Community boards of all kinds—city councils, county commissions, school boards, chamber boards, authorities, and so on—are critical to how our communities develop. If the boards are unengaged, divisive or dysfunctional, places don't function well. But is there anything you can do to help voluntary, part-time boards work better together?
Actually, yes. And the place to begin is with an annual planning retreat that allows members (working with staff) to set vision-driven goals and deal with interpersonal issues in a positive way. But be careful. Not all planning retreats are alike—and settling for a retreat where the facilitator is unaware of community issues and unprepared for divisions on the board can be worse than not having a retreat at all.
From our experience in designing and managing numerous community leadership retreats for organizations of all types in communities of all sizes, we believe there are 10 essential elements for a prefect planning retreat. You can read about our approach to designing and managing planning retreats by clicking here.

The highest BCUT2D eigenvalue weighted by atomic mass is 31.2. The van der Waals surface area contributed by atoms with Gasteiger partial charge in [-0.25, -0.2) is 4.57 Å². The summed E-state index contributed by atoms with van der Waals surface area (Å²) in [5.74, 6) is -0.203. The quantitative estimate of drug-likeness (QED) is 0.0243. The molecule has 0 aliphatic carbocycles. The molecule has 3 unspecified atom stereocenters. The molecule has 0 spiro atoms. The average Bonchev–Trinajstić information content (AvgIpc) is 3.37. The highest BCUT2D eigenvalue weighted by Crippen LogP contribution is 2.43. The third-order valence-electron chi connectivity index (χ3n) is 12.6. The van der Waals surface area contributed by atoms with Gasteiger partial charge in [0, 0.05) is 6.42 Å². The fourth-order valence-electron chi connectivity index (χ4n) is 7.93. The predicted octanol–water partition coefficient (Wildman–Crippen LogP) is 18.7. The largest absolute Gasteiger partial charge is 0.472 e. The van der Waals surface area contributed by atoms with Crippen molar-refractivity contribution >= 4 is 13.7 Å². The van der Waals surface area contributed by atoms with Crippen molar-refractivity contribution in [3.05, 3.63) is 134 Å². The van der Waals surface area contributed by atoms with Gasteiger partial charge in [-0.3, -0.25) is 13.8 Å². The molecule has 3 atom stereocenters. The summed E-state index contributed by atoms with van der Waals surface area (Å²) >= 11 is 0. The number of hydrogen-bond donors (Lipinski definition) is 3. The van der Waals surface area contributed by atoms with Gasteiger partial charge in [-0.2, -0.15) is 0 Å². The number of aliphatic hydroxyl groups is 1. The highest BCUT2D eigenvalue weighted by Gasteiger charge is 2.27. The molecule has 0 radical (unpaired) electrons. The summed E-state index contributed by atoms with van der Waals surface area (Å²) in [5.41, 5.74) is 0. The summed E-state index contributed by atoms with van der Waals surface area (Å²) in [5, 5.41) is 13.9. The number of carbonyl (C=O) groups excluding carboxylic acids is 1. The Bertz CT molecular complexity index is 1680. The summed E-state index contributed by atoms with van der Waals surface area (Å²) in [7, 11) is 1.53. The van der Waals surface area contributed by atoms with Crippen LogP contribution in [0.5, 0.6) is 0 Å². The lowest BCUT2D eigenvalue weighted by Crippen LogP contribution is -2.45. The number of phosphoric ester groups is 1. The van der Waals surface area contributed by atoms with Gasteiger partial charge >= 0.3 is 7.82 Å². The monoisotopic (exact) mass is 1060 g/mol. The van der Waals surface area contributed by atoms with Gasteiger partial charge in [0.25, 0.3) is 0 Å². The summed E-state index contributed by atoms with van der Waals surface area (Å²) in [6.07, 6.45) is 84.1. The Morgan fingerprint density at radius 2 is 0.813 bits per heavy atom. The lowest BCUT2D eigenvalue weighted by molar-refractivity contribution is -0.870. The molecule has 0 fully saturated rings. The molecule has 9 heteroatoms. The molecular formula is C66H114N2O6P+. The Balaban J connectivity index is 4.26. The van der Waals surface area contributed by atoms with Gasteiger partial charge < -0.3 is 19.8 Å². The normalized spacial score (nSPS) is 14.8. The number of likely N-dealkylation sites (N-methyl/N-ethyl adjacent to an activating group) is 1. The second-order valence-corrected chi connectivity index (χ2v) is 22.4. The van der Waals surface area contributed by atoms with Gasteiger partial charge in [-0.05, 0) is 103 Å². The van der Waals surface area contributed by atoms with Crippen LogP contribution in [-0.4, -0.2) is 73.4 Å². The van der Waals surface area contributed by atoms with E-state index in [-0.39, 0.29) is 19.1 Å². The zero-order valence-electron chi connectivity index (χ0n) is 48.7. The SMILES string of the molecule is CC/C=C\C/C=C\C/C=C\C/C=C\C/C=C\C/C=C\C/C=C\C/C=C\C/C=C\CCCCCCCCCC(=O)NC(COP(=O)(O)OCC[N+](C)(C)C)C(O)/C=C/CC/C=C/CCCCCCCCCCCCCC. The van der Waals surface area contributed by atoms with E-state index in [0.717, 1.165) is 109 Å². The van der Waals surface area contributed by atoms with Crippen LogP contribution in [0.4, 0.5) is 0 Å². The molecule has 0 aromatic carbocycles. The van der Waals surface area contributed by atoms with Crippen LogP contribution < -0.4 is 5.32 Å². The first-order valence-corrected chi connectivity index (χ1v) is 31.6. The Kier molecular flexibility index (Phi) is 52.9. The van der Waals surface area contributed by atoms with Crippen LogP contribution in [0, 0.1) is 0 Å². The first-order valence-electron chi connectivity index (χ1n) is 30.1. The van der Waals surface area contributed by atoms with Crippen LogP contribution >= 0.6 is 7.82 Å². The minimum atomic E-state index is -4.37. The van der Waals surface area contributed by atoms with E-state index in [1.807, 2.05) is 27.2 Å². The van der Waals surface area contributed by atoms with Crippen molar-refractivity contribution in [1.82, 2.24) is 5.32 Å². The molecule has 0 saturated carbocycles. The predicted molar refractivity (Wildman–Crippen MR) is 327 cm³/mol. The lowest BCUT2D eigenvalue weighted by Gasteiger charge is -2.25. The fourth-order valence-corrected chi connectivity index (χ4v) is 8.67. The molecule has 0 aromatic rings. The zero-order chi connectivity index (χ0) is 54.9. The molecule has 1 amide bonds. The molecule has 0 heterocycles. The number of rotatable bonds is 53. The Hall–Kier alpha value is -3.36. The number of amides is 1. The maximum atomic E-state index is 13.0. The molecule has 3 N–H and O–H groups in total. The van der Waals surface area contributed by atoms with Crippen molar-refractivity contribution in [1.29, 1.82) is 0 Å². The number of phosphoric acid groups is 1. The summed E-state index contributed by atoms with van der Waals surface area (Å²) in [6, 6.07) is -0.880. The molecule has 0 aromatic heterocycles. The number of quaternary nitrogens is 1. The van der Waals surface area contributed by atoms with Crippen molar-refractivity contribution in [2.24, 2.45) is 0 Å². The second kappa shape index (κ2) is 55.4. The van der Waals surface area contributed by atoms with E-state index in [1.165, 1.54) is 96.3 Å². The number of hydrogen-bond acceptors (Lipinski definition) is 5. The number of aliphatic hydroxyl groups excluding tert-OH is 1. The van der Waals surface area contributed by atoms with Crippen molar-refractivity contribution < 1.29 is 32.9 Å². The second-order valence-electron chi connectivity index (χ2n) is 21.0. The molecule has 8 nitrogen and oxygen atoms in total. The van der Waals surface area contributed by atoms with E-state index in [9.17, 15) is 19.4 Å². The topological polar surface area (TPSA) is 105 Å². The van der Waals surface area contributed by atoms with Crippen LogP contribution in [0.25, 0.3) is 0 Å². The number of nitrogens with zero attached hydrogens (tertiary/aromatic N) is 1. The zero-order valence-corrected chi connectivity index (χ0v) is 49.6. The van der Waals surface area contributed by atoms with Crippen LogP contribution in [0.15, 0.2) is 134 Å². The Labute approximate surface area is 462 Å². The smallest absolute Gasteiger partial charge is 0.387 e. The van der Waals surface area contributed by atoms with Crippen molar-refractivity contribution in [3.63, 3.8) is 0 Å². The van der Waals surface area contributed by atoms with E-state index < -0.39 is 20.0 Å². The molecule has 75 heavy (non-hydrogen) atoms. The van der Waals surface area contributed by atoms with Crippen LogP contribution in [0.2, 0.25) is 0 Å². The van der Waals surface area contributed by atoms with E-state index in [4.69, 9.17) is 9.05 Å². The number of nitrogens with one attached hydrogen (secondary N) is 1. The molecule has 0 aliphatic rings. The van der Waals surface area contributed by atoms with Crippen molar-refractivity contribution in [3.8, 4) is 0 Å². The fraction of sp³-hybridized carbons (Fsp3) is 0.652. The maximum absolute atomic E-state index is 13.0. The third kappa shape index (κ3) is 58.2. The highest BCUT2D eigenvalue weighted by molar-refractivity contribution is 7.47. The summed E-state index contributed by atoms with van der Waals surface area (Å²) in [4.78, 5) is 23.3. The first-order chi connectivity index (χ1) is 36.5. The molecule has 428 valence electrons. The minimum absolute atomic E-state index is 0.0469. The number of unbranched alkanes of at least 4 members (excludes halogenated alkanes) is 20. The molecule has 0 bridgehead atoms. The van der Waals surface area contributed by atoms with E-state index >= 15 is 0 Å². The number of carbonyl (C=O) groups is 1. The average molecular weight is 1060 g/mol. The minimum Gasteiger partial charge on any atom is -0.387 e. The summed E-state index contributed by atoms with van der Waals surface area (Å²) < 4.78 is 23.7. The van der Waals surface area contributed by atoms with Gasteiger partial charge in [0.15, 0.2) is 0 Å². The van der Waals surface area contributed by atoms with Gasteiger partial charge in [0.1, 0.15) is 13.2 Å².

Want to learn how we can work with your organization in creating an engaging and productive planning retreat? Contact us.
"People don't change behavior or positions based on what they know. They change based on what they feel."
"There is enormous inertia—a tyranny of the status quo in private and especially governmental arrangements. Only a crisis—actual or perceived—produces real change. When that crisis occurs, the actions that are taken depend on the ideas that are lying around. That, I believe, is our basic function: to develop alternatives to existing policies, to keep them alive and available until the politically impossible becomes politically inevitable."
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